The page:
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Students on the frontline: South Africa and the US share a history of protest against white supremacy

EVERY year on 16 June, South Africa commemorates the revolt of black school children against the inferior “bantu education” system on that day in 1976. The horror of police shooting and killing unarmed children caused a global uproar. Historian Rico Devara Chapman’s research interests include a focus on the African diaspora’s historical and contemporary struggles for justice, particularly student activism in the United States and South Africa. We asked him about similarities between student revolts under the systems of apartheid in South Africa and Jim Crow in the United States.


You draw parallels between Jim Crow and apartheid. Please explain.

Apartheid was officially made policy in 1948 in South Africa, designating Africans to “bantustans”. These were the 10 undeveloped areas African people were deemed to belong in, where they could exercise nominal self-rule, separate from the minority white population.

It became mandatory for Africans to carry passbooks – identity books that controlled their movements. Apartheid also institutionalised segregation in all public places, including schools and institutions of higher learning. Though some of these measures were in place before 1948, they were extended under apartheid.

Jim Crow laws in America began as early as 1865, similarly confining African Americans to designated neighbourhoods, hospitals and schools. The name “Jim Crow” originated in the early 19th century from minstrel shows that depicted Black people as unintelligent.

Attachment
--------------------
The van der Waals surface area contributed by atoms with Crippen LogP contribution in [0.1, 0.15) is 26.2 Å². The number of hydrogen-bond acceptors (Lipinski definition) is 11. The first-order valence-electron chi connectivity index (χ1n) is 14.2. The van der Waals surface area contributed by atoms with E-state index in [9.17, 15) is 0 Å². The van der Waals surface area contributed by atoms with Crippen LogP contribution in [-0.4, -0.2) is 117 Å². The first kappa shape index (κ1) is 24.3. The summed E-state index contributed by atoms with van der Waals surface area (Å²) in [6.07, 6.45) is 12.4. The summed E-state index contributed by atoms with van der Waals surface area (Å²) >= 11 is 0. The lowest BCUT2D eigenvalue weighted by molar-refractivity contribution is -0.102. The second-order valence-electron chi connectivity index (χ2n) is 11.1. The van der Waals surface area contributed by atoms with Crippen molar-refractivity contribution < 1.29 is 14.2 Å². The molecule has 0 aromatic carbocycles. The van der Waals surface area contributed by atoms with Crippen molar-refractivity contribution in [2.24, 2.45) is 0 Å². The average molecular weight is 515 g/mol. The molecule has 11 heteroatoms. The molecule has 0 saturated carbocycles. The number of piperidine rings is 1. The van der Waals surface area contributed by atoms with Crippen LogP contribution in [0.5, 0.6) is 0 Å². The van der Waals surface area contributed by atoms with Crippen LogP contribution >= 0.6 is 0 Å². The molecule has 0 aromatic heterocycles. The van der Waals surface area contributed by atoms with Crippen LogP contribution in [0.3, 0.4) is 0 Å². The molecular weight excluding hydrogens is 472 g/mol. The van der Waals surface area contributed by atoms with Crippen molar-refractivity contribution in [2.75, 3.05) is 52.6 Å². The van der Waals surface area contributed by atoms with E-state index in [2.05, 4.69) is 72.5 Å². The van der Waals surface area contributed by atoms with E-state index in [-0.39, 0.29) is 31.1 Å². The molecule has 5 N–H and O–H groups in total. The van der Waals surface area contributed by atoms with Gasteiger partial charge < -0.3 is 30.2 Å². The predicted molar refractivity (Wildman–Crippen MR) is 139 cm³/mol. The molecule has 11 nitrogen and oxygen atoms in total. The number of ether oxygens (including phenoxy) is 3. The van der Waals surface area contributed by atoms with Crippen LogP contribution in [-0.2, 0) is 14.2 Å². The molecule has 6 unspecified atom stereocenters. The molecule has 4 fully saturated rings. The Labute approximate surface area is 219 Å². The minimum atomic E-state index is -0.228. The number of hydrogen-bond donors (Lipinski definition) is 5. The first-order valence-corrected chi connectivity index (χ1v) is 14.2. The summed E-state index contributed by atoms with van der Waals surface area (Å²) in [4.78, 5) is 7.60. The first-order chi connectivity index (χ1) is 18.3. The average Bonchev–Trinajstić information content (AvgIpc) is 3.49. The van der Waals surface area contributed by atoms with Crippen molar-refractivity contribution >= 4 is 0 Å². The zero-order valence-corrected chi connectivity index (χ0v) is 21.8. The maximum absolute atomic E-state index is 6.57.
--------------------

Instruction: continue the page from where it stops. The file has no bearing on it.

Both systems were set up to keep and advance white supremacy. They are the context for Black youth resistance in both countries.

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The African youth movements in South Africa and the American South had long histories with high points and low points of participation. Both movements used tactics of non-violent direct action, non-violent direct action, civil disobedience and armed resistance.

There has been a long history of resistance to white hegemony in both countries, going beyond the liberation struggle in South Africa and the civil rights movement in America.

African youth resistance to white oppression throughout Africa had similar tactics and strategies.

How did student resistance in South Africa and the US manifest?

During the 1960s age of Jim Crow America, students from historically Black colleges and universities would conduct sit-in protests at segregated lunch counters and segregated libraries, and wade in at segregated beaches, challenging the retrogressive way of life in the American South.

They were fed up with second-class citizenship and went to jail by the hundreds to ultimately defeat the segregationists’ forces. Though challenges continued, Jim Crow segregation was legally abolished in 1964 with the enactment of the Civil Rights Act in 1964, followed by the Voting Rights Act in 1965.

In South Africa during the 1970s, students used similar tactics to break the back of apartheid. Students from high school up through tertiary education would be on the front lines fighting apartheid. The policy also designated them as second-class citizens and forced them to attend separate educational institutions.